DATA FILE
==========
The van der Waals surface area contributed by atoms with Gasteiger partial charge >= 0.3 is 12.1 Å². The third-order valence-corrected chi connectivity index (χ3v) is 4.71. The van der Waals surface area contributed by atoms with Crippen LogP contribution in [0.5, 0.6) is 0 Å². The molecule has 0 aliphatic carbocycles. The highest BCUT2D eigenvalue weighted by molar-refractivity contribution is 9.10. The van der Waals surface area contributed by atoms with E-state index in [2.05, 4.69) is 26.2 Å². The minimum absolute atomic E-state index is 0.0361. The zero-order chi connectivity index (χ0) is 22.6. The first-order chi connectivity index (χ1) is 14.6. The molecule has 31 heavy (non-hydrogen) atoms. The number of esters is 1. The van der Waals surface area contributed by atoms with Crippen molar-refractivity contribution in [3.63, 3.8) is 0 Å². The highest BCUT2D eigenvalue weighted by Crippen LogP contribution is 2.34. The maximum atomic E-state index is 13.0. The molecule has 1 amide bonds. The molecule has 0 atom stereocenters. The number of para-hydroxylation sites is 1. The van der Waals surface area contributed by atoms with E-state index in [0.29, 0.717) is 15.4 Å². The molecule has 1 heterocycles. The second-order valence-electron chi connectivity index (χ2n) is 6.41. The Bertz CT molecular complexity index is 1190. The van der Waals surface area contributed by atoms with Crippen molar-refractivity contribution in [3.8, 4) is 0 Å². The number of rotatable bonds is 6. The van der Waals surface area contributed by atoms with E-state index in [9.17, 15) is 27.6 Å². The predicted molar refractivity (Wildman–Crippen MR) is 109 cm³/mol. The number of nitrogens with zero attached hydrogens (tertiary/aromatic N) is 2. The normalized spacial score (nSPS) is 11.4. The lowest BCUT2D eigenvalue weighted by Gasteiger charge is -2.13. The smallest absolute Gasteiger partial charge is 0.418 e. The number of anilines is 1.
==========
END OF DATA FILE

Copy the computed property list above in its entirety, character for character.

The van der Waals surface area contributed by atoms with Gasteiger partial charge >= 0.3 is 12.1 Å². The third-order valence-corrected chi connectivity index (χ3v) is 4.71. The van der Waals surface area contributed by atoms with Crippen LogP contribution in [0.5, 0.6) is 0 Å². The molecule has 0 aliphatic carbocycles. The highest BCUT2D eigenvalue weighted by molar-refractivity contribution is 9.10. The van der Waals surface area contributed by atoms with E-state index in [2.05, 4.69) is 26.2 Å². The minimum absolute atomic E-state index is 0.0361. The zero-order chi connectivity index (χ0) is 22.6. The first-order chi connectivity index (χ1) is 14.6. The molecule has 31 heavy (non-hydrogen) atoms. The number of esters is 1. The van der Waals surface area contributed by atoms with Crippen molar-refractivity contribution in [3.63, 3.8) is 0 Å². The highest BCUT2D eigenvalue weighted by Crippen LogP contribution is 2.34. The maximum atomic E-state index is 13.0. The molecule has 1 amide bonds. The molecule has 0 atom stereocenters. The number of para-hydroxylation sites is 1. The van der Waals surface area contributed by atoms with E-state index in [0.29, 0.717) is 15.4 Å². The molecule has 1 heterocycles. The second-order valence-electron chi connectivity index (χ2n) is 6.41. The Bertz CT molecular complexity index is 1190. The van der Waals surface area contributed by atoms with Crippen molar-refractivity contribution in [3.8, 4) is 0 Å². The number of rotatable bonds is 6. The van der Waals surface area contributed by atoms with E-state index in [9.17, 15) is 27.6 Å². The predicted molar refractivity (Wildman–Crippen MR) is 109 cm³/mol. The number of nitrogens with zero attached hydrogens (tertiary/aromatic N) is 2. The normalized spacial score (nSPS) is 11.4. The lowest BCUT2D eigenvalue weighted by Gasteiger charge is -2.13. The smallest absolute Gasteiger partial charge is 0.418 e. The number of anilines is 1.